We then walk down to my dad's car. He had a tur- old turquoise Ford Cortina.
He takes shoe polish and paints the lights of the of the car.
Why? Again later I know because at night when you drive with your lights on, you don't want the lights to be too bright in case of an air raid
So he paints the lights. And I watch him do all that.
And then he picks me up and hugs me and says once again, I'll be back in a few days.
He gets into his car. And I begin to sob uncontrollably.
One of our neighbours whose name is Sharlon. He is too old to go into the army.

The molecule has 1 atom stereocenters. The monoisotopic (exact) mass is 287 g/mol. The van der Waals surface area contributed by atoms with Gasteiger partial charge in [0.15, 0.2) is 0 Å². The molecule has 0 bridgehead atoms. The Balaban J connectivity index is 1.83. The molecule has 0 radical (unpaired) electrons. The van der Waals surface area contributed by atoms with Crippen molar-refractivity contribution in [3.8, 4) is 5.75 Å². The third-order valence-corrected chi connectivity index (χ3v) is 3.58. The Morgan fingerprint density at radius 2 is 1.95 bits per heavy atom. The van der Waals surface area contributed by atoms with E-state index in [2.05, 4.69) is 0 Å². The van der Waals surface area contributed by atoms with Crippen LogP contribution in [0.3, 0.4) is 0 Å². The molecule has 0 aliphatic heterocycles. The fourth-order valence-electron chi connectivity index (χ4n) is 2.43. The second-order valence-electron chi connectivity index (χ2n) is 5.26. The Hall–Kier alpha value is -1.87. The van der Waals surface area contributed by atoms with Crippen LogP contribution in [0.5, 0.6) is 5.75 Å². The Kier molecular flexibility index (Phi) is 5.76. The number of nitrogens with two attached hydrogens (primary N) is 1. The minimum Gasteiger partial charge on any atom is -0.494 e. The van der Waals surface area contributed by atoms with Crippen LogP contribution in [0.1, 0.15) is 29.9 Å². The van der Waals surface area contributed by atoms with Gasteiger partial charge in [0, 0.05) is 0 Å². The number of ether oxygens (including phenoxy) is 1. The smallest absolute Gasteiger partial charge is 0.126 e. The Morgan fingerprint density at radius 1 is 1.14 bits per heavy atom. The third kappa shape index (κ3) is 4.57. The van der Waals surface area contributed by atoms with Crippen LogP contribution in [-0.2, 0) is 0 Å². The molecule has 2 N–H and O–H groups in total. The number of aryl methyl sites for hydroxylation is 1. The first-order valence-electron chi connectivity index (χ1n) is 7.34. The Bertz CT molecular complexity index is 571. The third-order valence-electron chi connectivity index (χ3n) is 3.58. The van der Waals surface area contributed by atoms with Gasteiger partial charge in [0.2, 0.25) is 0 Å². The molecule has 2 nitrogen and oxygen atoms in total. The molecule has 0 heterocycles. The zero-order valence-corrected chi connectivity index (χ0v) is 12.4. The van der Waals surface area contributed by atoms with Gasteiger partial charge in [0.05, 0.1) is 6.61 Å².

So he is standing there. We all look at my dad going off in the car. He picks me up. And I'm crying.
And he looks at me and says, Tal, do you want to be a soldier like Aba, like your dad when you grow up? And I say, Yes, I do.
Well, soldiers don't cry. And I stopped crying.
And I didn't cry for almost 20 years after that.
Then I came to Harvard. And I started to study psychology.
You know where I'm going, right? I started to study psychology. And studying psychology,
I realized one of the things that I wanted to work on. One of the most important things that I wanted to work on was getting in touch with my feminine side,
knowing Jung's language, the Yin and the Yang; the anima the animus.